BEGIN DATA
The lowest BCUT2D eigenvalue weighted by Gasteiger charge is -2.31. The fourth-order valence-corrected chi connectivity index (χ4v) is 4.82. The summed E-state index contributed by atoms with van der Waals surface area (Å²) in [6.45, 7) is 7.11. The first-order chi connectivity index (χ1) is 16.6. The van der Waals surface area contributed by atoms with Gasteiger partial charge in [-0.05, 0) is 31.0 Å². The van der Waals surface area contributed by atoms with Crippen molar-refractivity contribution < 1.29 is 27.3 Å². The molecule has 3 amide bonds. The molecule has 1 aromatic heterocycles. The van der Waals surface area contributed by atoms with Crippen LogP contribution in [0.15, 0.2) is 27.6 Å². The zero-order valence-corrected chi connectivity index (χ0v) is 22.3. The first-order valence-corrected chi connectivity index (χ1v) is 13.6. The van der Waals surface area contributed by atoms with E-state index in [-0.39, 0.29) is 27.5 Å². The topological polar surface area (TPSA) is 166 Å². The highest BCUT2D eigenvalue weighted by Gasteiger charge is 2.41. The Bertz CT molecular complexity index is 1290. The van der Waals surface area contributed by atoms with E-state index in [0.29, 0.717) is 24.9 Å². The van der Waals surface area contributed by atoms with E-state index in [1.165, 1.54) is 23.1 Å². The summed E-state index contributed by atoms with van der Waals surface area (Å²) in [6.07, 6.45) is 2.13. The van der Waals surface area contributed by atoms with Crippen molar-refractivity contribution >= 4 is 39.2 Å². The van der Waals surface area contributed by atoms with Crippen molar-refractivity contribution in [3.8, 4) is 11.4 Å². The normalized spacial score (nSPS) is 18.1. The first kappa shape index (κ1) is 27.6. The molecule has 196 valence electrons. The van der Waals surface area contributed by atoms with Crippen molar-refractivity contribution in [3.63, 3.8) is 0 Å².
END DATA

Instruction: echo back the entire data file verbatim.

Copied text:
The lowest BCUT2D eigenvalue weighted by Gasteiger charge is -2.31. The fourth-order valence-corrected chi connectivity index (χ4v) is 4.82. The summed E-state index contributed by atoms with van der Waals surface area (Å²) in [6.45, 7) is 7.11. The first-order chi connectivity index (χ1) is 16.6. The van der Waals surface area contributed by atoms with Gasteiger partial charge in [-0.05, 0) is 31.0 Å². The van der Waals surface area contributed by atoms with Crippen molar-refractivity contribution < 1.29 is 27.3 Å². The molecule has 3 amide bonds. The molecule has 1 aromatic heterocycles. The van der Waals surface area contributed by atoms with Crippen LogP contribution in [0.15, 0.2) is 27.6 Å². The zero-order valence-corrected chi connectivity index (χ0v) is 22.3. The first-order valence-corrected chi connectivity index (χ1v) is 13.6. The van der Waals surface area contributed by atoms with E-state index in [-0.39, 0.29) is 27.5 Å². The topological polar surface area (TPSA) is 166 Å². The highest BCUT2D eigenvalue weighted by Gasteiger charge is 2.41. The Bertz CT molecular complexity index is 1290. The van der Waals surface area contributed by atoms with E-state index in [0.29, 0.717) is 24.9 Å². The van der Waals surface area contributed by atoms with E-state index in [1.165, 1.54) is 23.1 Å². The summed E-state index contributed by atoms with van der Waals surface area (Å²) in [6.07, 6.45) is 2.13. The van der Waals surface area contributed by atoms with Crippen molar-refractivity contribution >= 4 is 39.2 Å². The van der Waals surface area contributed by atoms with Crippen molar-refractivity contribution in [3.8, 4) is 11.4 Å². The normalized spacial score (nSPS) is 18.1. The first kappa shape index (κ1) is 27.6. The molecule has 196 valence electrons. The van der Waals surface area contributed by atoms with Crippen molar-refractivity contribution in [3.63, 3.8) is 0 Å².